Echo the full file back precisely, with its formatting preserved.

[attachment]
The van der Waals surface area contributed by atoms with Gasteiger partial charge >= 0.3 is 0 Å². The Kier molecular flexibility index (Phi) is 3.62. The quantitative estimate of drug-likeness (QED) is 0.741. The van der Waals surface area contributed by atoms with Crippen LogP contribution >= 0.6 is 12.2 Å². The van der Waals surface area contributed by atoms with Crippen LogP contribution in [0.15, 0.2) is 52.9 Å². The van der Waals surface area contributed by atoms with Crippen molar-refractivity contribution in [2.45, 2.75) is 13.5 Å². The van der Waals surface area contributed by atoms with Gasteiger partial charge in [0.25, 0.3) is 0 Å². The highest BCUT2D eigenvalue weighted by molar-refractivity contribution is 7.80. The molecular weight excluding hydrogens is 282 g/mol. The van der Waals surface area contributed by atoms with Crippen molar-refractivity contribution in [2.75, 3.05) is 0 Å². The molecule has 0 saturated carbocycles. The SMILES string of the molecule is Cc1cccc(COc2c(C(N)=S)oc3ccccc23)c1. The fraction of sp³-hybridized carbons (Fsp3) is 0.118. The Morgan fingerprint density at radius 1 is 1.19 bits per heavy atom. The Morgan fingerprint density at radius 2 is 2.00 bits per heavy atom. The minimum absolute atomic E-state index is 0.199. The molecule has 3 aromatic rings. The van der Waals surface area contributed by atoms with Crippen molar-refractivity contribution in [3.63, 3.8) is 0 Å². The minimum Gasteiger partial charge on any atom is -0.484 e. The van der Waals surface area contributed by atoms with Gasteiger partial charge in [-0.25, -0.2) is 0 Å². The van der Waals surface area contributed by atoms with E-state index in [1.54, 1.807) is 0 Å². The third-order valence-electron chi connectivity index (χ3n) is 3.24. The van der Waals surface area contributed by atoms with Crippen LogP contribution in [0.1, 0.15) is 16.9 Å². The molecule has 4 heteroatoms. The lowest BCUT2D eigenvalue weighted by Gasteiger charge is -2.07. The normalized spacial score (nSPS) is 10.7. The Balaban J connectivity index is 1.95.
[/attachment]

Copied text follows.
The van der Waals surface area contributed by atoms with Gasteiger partial charge >= 0.3 is 0 Å². The Kier molecular flexibility index (Phi) is 3.62. The quantitative estimate of drug-likeness (QED) is 0.741. The van der Waals surface area contributed by atoms with Crippen LogP contribution >= 0.6 is 12.2 Å². The van der Waals surface area contributed by atoms with Crippen LogP contribution in [0.15, 0.2) is 52.9 Å². The van der Waals surface area contributed by atoms with Crippen molar-refractivity contribution in [2.45, 2.75) is 13.5 Å². The van der Waals surface area contributed by atoms with Gasteiger partial charge in [0.25, 0.3) is 0 Å². The highest BCUT2D eigenvalue weighted by molar-refractivity contribution is 7.80. The molecular weight excluding hydrogens is 282 g/mol. The van der Waals surface area contributed by atoms with Crippen molar-refractivity contribution in [2.75, 3.05) is 0 Å². The molecule has 0 saturated carbocycles. The SMILES string of the molecule is Cc1cccc(COc2c(C(N)=S)oc3ccccc23)c1. The fraction of sp³-hybridized carbons (Fsp3) is 0.118. The Morgan fingerprint density at radius 1 is 1.19 bits per heavy atom. The Morgan fingerprint density at radius 2 is 2.00 bits per heavy atom. The minimum absolute atomic E-state index is 0.199. The molecule has 3 aromatic rings. The van der Waals surface area contributed by atoms with Crippen molar-refractivity contribution in [3.63, 3.8) is 0 Å². The minimum Gasteiger partial charge on any atom is -0.484 e. The van der Waals surface area contributed by atoms with Gasteiger partial charge in [-0.25, -0.2) is 0 Å². The van der Waals surface area contributed by atoms with E-state index in [1.54, 1.807) is 0 Å². The third-order valence-electron chi connectivity index (χ3n) is 3.24. The van der Waals surface area contributed by atoms with Crippen LogP contribution in [0.1, 0.15) is 16.9 Å². The molecule has 4 heteroatoms. The lowest BCUT2D eigenvalue weighted by Gasteiger charge is -2.07. The normalized spacial score (nSPS) is 10.7. The Balaban J connectivity index is 1.95.